Objective: To determine ways to improve diagnostic accuracy of multiple system atrophy (MSA), we assessed the diagnostic process in patients who came to autopsy with antemortem diagnosis of MSA by comparing clinical and pathologic features between those who proved to have MSA and those who did not. We focus on likely explanations for misdiagnosis.
Methods: This is a retrospective review of 134 consecutive patients with an antemortem clinical diagnosis of MSA who came to autopsy with neuropathologic evaluation of the brain. Of the 134 patients, 125 had adequate medical records for review. Clinical and pathologic features were compared between patients with autopsy-confirmed MSA and those with other pathologic diagnoses, including dementia with Lewy bodies (DLB), Parkinson disease (PD), and progressive supranuclear palsy (PSP).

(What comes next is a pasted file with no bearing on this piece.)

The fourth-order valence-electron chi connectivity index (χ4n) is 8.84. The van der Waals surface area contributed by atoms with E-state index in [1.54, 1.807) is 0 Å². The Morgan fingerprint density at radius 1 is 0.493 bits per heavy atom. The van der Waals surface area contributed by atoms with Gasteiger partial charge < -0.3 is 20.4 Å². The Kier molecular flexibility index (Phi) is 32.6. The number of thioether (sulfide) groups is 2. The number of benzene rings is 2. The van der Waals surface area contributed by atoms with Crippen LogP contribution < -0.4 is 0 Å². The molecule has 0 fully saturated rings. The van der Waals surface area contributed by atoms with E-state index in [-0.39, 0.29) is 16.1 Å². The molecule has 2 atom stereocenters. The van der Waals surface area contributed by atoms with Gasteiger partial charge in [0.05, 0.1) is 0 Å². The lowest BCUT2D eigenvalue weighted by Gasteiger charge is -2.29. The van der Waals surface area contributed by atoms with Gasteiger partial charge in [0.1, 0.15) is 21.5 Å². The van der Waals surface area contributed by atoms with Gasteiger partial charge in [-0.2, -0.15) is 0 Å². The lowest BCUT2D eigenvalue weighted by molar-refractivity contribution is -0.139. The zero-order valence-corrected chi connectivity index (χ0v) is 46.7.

Results: Of the 134 patients with clinically diagnosed MSA, 83 (62%) had the correct diagnosis at autopsy. Pathologically confirmed DLB was the most common misdiagnosis, followed by PSP and PD. Despite meeting pathologic criteria for intermediate to high likelihood of DLB, several patients with DLB did not have dementia and none had significant Alzheimer-type pathology. Autonomic failure was the leading cause of misdiagnosis in DLB and PD, and cerebellar ataxia was the leading cause of misdiagnosis in PSP.
Conclusions: The diagnostic accuracy for MSA was suboptimal in this autopsy study. Pathologically confirmed DLB, PD, and PSP were the most common diseases to masquerade as MSA. This has significant implications not only for patient care, but also for research studies in MSA cases that do not have pathologic confirmation.
© 2015 American Academy of Neurology.